The Dummies guide to Zef
Johannesburg - South Africa has a new export product: zef.
After an estimated half-a-million people worldwide watched the music video Zefside of the Cape rap group Die Antwoord on YouTube, there was a sudden scramble and fervent googling to determine what exactly zef is.
And although zef is truly South African, there is anything but consensus about what zef means these days.
Even the origin of zef is unclear. Over the past week Beeld has done wide research regarding the origin of the word and what it means today.
The word is presumably derived from a car which was quite popular in South Africa until the early 1970s: the Ford Zephyr.
The Zephyr later became a favourite among owners who liked to soup-up their engines and add fat tyres with shiny rims.
With these souped-up Zephyrs, men would dice and wheel spin down the streets late at night. People from that era say these were mostly rough guys - real zefs.
Singer and author Koos Kombuis describes zef as a word from his childhood which means common.
Zef takes guts
"These days it's not necessarily negative. I like being common. It's like wearing high heels with a tracksuit. Being truly zef takes guts."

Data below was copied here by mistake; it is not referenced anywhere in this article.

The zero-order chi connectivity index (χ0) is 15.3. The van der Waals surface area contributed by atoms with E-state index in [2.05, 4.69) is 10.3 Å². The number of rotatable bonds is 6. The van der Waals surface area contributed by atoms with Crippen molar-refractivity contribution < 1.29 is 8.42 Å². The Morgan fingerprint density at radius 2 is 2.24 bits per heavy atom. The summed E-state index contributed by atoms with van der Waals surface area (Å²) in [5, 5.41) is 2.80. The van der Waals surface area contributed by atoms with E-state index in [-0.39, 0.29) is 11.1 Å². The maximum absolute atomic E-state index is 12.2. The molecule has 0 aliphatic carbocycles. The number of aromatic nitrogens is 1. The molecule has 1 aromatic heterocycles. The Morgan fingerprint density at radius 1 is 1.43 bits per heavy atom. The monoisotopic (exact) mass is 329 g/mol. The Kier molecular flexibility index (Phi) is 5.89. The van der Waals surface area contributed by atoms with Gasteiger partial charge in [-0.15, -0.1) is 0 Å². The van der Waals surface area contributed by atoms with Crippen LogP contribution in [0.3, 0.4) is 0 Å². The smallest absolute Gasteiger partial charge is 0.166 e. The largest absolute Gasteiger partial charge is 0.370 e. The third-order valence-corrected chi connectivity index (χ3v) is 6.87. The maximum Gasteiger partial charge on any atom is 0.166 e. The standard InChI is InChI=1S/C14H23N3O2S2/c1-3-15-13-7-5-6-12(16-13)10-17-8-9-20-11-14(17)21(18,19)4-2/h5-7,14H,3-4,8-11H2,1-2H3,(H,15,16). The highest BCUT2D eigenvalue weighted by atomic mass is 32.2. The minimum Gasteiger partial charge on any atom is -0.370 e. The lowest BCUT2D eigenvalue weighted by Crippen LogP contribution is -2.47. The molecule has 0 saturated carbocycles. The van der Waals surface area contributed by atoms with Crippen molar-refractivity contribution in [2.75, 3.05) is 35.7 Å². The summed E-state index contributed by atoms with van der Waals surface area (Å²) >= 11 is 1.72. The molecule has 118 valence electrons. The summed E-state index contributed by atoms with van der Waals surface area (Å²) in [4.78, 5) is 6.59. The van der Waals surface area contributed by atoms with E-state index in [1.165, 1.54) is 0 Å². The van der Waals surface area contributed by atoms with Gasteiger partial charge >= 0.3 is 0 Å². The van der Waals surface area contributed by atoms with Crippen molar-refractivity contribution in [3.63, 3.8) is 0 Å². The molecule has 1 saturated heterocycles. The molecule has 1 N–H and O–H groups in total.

Die Antwoord themselves describe the word zef as the ultimate South African style.
The Afrikaans rapper Snotkop, aka. Francois Henning, feels everything that's zef today has it's origin in the 1980s. He also agrees that it doesn't only have negative connotations.
He points to blue eyeliner, bleached hair, sweat bands and cars with overly powerful sound systems.
"The word gives you a mental picture of what it means and is perfect for what it means. This zef is cool."
Singer Jack Parow, aka Zander Tyler, says the word originated decades ago.
"In the Cape we've been talking like that for jarre and jarre [many years], since I can remember. Both young and old use it."
Comedian Leon Schuster's children had to learn the word from their dad over the past weekend. "It's an old word which has become brand new again. But you only hear it in Afrikaans," he said.
Dr Frikkie Lombard, editor-in-chief of the Woordeboek van die Afrikaanse Taal (WAT), says the word zef describes what was considered kitsch back in the day, and has been reborn to mean nouveau riche.
"Thus if something is zef, it means it's something which is usually considered to be common, but nowadays has credibility."
Brannewynvlekke – small dents and scratches on a car
Ching – money
Loodkettie – gun
Darkies – sunglasses
Vroetelvarkie – a sugar daddy
Karate-water – brandy
Graft – working or place of employment
Sponskind – a softie
Pyle – cigarettes